Australia ranks as the top investment destination among dealmakers within Asia Pacific and globally, outshining many of Asia’ more popular, high-growth emerging markets - Photo by President Office

JAKARTA (TheInsiderStories) – Australia ranks as the top investment destination among dealmakers within Asia Pacific and globally, outshining many of Asia’ more popular, high-growth emerging markets, said Pitcher Partners in its latest report. This is particularly true of investor intentions regarding mid-market deals (those valued between AU$10m and AU$250m) in the country.

In a new study on investment into Australia, 90 percent of those surveyed say Australia is their top choice as they search for mid-market opportunities and a reliable market to make acquisitions. Only 73 percent said the same regarding emerging Southeast Asia and even fewer say they are planning to invest in China (27 percent) in the year ahead.

Appetite for Australia assets continues to grow and 65 percent of dealmakers say they are considering further acquisitions following previous, success deals. Another 30 percent are unsure of their next move but highlight Australia’ positive fundamentals – strong economic growth, a transparent and robust regulatory or legal system, and innovative ecosystem across industries – as possible draws for future investment.

This year’ report, once again surveyed various domestic and international dealmakers to gather their insights and opinions to help paint a portrait of expectations for deal volumes, drivers and opportunity sectors in 2020 and beyond.

As mentioned above, Australia’ fundamentals create a significant incentive for investors, particularly foreign corporations and international private equity (PE) firms, to target the country. Respondents point to political and regulatory stability and a sound legal system as key advantages, alongside the relatively low risk environment, favorable valuations and the country’s culture of innovation.

Michael Sonego Corporate Finance Partner at Pitcher Partners Melbourne said the appeal of Australia as an investment environment was clear. He adds, “This is due to our robust economy, sound fundamentals, dynamic industries and links to key global markets.”

“Importantly, the report shows that those who have previously invested in Australia are more likely to invest again, with 65 percent of the dealmakers in our research this year considering further acquisitions in Australia. Another 30 percent said that while they are unsure of their next move, they noted that Australia stands high on their list of target destinations,” he noted.

Looking to the year ahead, respondents say foreign dealmakers will play a key role in driving mid-market M&A. This sentiment remains consistent with opinions from last year and is illustrated by the large volume of inbound deals in the mid-market mix: foreign buyers participated in 29 percent of mid-market deals in 2019, with foreign capital accounting for 32 percent of deal values.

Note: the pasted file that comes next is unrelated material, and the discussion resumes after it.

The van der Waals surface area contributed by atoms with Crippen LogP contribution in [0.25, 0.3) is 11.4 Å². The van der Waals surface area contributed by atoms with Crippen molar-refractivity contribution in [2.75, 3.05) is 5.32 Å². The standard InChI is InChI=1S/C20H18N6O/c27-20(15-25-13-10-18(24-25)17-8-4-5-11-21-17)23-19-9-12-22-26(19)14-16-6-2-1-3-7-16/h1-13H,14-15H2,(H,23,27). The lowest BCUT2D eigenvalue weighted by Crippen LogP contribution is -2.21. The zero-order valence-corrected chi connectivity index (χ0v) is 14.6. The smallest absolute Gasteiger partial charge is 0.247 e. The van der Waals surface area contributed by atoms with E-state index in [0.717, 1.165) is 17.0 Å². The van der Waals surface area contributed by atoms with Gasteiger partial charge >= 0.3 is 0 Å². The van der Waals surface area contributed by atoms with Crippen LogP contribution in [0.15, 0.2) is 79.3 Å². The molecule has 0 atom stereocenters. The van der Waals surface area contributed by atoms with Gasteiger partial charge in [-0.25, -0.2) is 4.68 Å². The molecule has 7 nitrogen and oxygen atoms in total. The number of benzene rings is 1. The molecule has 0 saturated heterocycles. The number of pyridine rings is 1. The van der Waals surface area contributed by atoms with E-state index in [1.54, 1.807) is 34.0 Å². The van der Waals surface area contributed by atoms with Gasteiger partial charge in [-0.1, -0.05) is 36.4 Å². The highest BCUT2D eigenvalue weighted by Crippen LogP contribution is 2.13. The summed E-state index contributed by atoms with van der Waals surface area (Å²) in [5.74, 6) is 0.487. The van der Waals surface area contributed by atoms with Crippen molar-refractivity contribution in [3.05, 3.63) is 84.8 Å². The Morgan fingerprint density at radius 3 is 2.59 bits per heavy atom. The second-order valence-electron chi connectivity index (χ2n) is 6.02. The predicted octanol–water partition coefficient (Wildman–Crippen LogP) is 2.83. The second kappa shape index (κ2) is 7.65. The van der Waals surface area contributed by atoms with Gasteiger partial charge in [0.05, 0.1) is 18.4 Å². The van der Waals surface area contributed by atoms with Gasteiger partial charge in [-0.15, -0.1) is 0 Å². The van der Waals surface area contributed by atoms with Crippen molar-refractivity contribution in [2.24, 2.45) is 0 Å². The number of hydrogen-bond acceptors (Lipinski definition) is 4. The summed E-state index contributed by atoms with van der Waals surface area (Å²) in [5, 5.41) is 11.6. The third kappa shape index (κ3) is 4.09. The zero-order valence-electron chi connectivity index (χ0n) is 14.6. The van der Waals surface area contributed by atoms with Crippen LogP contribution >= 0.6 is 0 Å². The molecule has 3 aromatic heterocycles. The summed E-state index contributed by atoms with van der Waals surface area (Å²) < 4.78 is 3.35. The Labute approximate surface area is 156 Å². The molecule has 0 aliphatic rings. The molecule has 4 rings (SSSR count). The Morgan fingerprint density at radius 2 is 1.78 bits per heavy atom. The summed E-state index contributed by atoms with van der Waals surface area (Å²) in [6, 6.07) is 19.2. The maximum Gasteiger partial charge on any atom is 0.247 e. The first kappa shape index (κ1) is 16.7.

These foreign buyers are expected to remain active in the market into the year ahead, with 78 percent of respondents saying inbound mid-market M&A will increase. The survey findings also reveal that Chinese (and other North Asian) buyers alongside North American and Japanese investors will lead the charge of foreign investment.

“The stability Australia offers only becomes more important as each year ticks by, with trade disruption, political instability and now external threats such as the economic contraction led by coronavirus,” said Sonego.

In terms of industry opportunities, respondents say TMT and tech deals will yield the most value. However, services-based industries are also gaining traction, with pharma, medical and biotech and consumer sectors also tapped to see increasing levels of mid-market M&A. He noted, “There has been a lot of increased interest in the medical sector given the ageing population.”

“We are seeing roll-ups in radiology, aggregation in dentistry and interest in allied care and we would expect to see that continue into the foreseeable future.”

While opportunities – in the mid-market and overall – may be abundant, respondents also highlighted several challenges investors are likely to face in 2020. The rise of social and environmental activism/unrest is one of the main obstacles, according to 50% of respondents.

Sonego says summer bushfires, which have raged in all states, are already acting as a wake-up call for businesses across sectors. While some will look to divest risky or devalued assets, others will be looking for ways to invest in green businesses or make acquisitions that can improve public perception of their environmental performance.

“There are going to be implications across sectors for business, ranging from whether they are perceived in public and by the business community as doing the ‘right thing’ by the environment, to those who are looking ahead at what policy changes might come into place after the fires,” he stated.

 “The more people are exposed to the impact of climate change, the greater the pressure for the economy to transition and that will mean heightened deal activity.”

Its added, United States – China trade tensions and United Kingdom’ Brexit situation will have a positive impact on inbound investment into Australia as investor search for a safe haven market.

Edited by Staff Editor, Emai: